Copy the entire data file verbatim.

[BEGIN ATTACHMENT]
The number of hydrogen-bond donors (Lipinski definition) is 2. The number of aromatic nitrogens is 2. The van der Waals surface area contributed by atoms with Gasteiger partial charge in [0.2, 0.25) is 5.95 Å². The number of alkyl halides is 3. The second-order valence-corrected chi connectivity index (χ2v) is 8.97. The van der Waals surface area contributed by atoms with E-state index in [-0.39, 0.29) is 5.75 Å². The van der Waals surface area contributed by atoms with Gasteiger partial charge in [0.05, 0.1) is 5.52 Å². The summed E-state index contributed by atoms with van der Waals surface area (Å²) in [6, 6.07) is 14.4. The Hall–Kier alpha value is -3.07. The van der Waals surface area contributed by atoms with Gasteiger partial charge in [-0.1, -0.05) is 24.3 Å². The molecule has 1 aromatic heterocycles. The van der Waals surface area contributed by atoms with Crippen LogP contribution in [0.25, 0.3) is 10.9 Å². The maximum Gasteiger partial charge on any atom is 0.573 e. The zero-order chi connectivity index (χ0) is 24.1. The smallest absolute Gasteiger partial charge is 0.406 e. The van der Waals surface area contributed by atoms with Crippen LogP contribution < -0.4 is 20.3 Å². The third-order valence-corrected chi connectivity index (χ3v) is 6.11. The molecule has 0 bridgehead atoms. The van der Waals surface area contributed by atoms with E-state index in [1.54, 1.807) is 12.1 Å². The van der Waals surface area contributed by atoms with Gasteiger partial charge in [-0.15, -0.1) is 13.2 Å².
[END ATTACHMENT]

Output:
The number of hydrogen-bond donors (Lipinski definition) is 2. The number of aromatic nitrogens is 2. The van der Waals surface area contributed by atoms with Gasteiger partial charge in [0.2, 0.25) is 5.95 Å². The number of alkyl halides is 3. The second-order valence-corrected chi connectivity index (χ2v) is 8.97. The van der Waals surface area contributed by atoms with E-state index in [-0.39, 0.29) is 5.75 Å². The van der Waals surface area contributed by atoms with Gasteiger partial charge in [0.05, 0.1) is 5.52 Å². The summed E-state index contributed by atoms with van der Waals surface area (Å²) in [6, 6.07) is 14.4. The Hall–Kier alpha value is -3.07. The van der Waals surface area contributed by atoms with Gasteiger partial charge in [-0.1, -0.05) is 24.3 Å². The molecule has 1 aromatic heterocycles. The van der Waals surface area contributed by atoms with Crippen LogP contribution in [0.25, 0.3) is 10.9 Å². The maximum Gasteiger partial charge on any atom is 0.573 e. The zero-order chi connectivity index (χ0) is 24.1. The smallest absolute Gasteiger partial charge is 0.406 e. The van der Waals surface area contributed by atoms with Crippen LogP contribution < -0.4 is 20.3 Å². The third-order valence-corrected chi connectivity index (χ3v) is 6.11. The molecule has 0 bridgehead atoms. The van der Waals surface area contributed by atoms with E-state index in [1.54, 1.807) is 12.1 Å². The van der Waals surface area contributed by atoms with Gasteiger partial charge in [-0.15, -0.1) is 13.2 Å².